Glyphosate will kill asparagus ferns (Asparagus aethiopicus, A. densiflorus, A. sprengeri).
Specifically, glyphosate is the active ingredient in Round-Up. A particularly effective treatment is 1 percent solution of glyphosate to 0.25 percent surfactant. Follow-up treatments may be needed before the asparagus fern population is removed totally from the landscape.
Generally, weed problems may be solved by an attack plan of constant cutting down to the ground, controlled burning, and glyphosate. The initial reaction to the cutting initially may be vigorous regrowth. But the constant cutting is a stress that wears away at the plant in question.
Also, specifically in terms of the asparagus fern, it helps to remove as much of the root system as possible. As is the case with herbaceous and woody plants, growth begins from the roots.
If it is not totally dessicated and dead, what I would do is get a small bottle (2 oz. or 4 oz.) of a product called superThrive at a local garden center or nursery . Not expensive, maybe $7. u.s. for the smaller size. Depending on the size of the fern, put it in a container/bucket and put enough water in the bucket to cover the roots and some of the foliage. If necessary, put a weight of some kind on top of the plant to hold it down in the water. Then put 1/2 teaspoon of superThrive in the water, and mix it thoroughly. (if you like, you can put the superThrive in the water first, then apply to the fern). A small amount, a drop or two only, of a dish soap like Dawn will help the water and the superThrive get into the plant's leaves and roots.
Let it soak for 24-48 hours, then plant it and keep it in a cool area, no direct sunlight but bright light. If it is going to survive, you will see new leaves emerging from the base within a month or so, perhaps sooner. When you do, carefully cut out all old, dead leaves down to the base. Depending on the condition of the fern to begin with, this can be done before the treatment is applied.
superThrive is a plant medicine-enhancer-invigorator, not a fertilizer. Do not fertilize this plant or any plant under stress. Only after it is showing new growth, would I apply a mild (1/2 strength) dose of fertilizer along with another application of superThrive in the water for the plant, on the leaves and the roots too.
I have saved many plants, large and small, using this technique. Good luck! :o)
Rather than give you a scientific botanical answer, here's a simple one related to human beings that helps to describe this kind of plant or flower.
In Australia, the Aboriginal people are indigenous, which means they come from Australia and nowhere else. They are unique to that continent.
An indigenous plant is one that is unique to a particular place. For example, the California poppy is indigenous to the state of California.
Both aborigines and poppies can live elsewhere if it is to their liking, but their origins remain the same no matter how long they dwell in the new location.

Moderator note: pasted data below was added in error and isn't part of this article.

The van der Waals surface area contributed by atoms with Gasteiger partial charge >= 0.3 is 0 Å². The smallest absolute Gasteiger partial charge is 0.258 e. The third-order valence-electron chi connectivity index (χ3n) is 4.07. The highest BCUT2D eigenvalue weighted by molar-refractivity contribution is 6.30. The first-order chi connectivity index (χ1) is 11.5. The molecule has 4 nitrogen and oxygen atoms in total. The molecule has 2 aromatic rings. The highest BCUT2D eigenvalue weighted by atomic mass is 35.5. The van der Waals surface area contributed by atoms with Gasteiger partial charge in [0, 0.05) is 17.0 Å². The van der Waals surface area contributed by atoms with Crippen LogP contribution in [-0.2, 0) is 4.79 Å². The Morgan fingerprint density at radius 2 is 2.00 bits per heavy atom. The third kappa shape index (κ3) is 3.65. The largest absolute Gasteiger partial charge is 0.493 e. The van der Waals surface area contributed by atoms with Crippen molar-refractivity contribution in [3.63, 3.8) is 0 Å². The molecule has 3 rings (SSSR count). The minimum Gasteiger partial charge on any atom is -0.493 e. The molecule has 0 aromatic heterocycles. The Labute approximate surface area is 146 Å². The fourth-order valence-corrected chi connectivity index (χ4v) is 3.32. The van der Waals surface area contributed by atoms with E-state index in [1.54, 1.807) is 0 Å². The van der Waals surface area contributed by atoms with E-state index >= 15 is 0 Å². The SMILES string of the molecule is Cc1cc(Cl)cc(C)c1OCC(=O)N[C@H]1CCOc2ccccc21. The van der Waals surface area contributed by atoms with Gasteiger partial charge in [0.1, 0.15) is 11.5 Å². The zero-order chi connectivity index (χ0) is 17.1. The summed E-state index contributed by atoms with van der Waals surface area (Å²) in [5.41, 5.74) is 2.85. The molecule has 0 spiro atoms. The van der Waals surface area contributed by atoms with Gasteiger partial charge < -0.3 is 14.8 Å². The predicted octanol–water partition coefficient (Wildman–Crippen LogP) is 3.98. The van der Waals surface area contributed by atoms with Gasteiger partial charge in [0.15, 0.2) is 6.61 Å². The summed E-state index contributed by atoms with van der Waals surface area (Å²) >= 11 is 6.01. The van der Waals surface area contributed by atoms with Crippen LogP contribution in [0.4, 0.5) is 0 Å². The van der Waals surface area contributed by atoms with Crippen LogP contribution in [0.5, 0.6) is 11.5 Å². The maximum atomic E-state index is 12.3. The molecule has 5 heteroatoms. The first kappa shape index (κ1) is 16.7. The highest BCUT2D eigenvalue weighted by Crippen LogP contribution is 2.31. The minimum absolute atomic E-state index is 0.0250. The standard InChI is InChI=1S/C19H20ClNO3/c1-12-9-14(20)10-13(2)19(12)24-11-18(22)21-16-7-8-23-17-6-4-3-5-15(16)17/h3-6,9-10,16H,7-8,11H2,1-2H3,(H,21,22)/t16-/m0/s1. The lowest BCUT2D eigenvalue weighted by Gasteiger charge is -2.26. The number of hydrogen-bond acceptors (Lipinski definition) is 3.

However, unless you can prove a plant totally originates in the place that you are, the chances are that they were brought back to that country from another country, by the intrepid botanists of the 16th century to present day. Also many seeds floated across oceans and landed on other shores and eventually became indigenous. It is an interesting subject..for many that we call plants in the Uk for instance, are classed as weeds elsewhere
Yes they do. For more details, see Sources and Related Links.
Sorus containing several sporangia.
The spikes of a cactus prevents a herbivore from eating it as well prevents water loss through transpiration.
The plant would die
It will kill the plant's roots. Roots are in earth, which is usually a steady 55 degrees F. and hot water will damage the roots if it is too hot. The material that the plant is in also serves to keep the roots at a steady temperature. Water with a temperature no hotter than room temperature.
All or most types of Galápagos Finches do.
When I was in Morocco at a souk (or market) a vendor was selling Prickly Pear fruit which he had piled in a pannier carried by a donkey. When we asked to buy he used a pocket knife to peel the spiny skins off the fruit. The flesh was juicy and sweet and a bit pippy. So to answer your question: people eat Prickly pear cacti.
A simple insecticidal soap will get rid of the fungus gnats without harming the basil. Pour 1 1/2 tbsp. of liquid castile soap, 1 qt. of water, and 3 drops of vegetable oil in a spray bottle. The liquid castile soap will kill the fungus gnats, and is natural so it won't affect the basil when you to eat the herb. Shake the ingredients in the spray bottle each time you want to use it. Aim the homemade insecticidal soap at the gnats and begin spraying.
Spray the basil plants once you are done spraying the gnats surrounding the plants so that all future gnats stay away from the basil. Reapply once per week to keep a new infestation from forming.
You are overwatering. Once you dry it out some, they will go away.
according to this website,yes:
Shortly, sweetly & very simply yes.
Plants grow taller by using indoor grow lights.
In general, sunlight is better for plant growth as it is intense and contains the full spectrum of electromagnetic radiation required for optimal plant growth.
Artificial light, if it is an ordinary room light, will only support low-light tolerant plants. Most artificial light sources (fluorescent and incandescent) do not provide the full visible light spectrum that is required by plants for optimal growth, this results in plants that are tall and spindly (etiolated) and sometimes discolored.
However, there are special lights with a spectrum that is tailored for growing plants. They have to be on for longer hours than sunlight, but as long as a plant is getting enough light-energy to manufacture its food, it will grow well. It doesn't matter whether that light is coming from the sun or from grow lights.
The downside to extended exposure to light is the plants metabolic functions operate twice as hard for the same amount of output. Recent studies have also highlighted some of the negative aspects of extended photosynthetic periods (extended light reactive period and shortened dark reaction period).
There are times when artificial light has an advantage.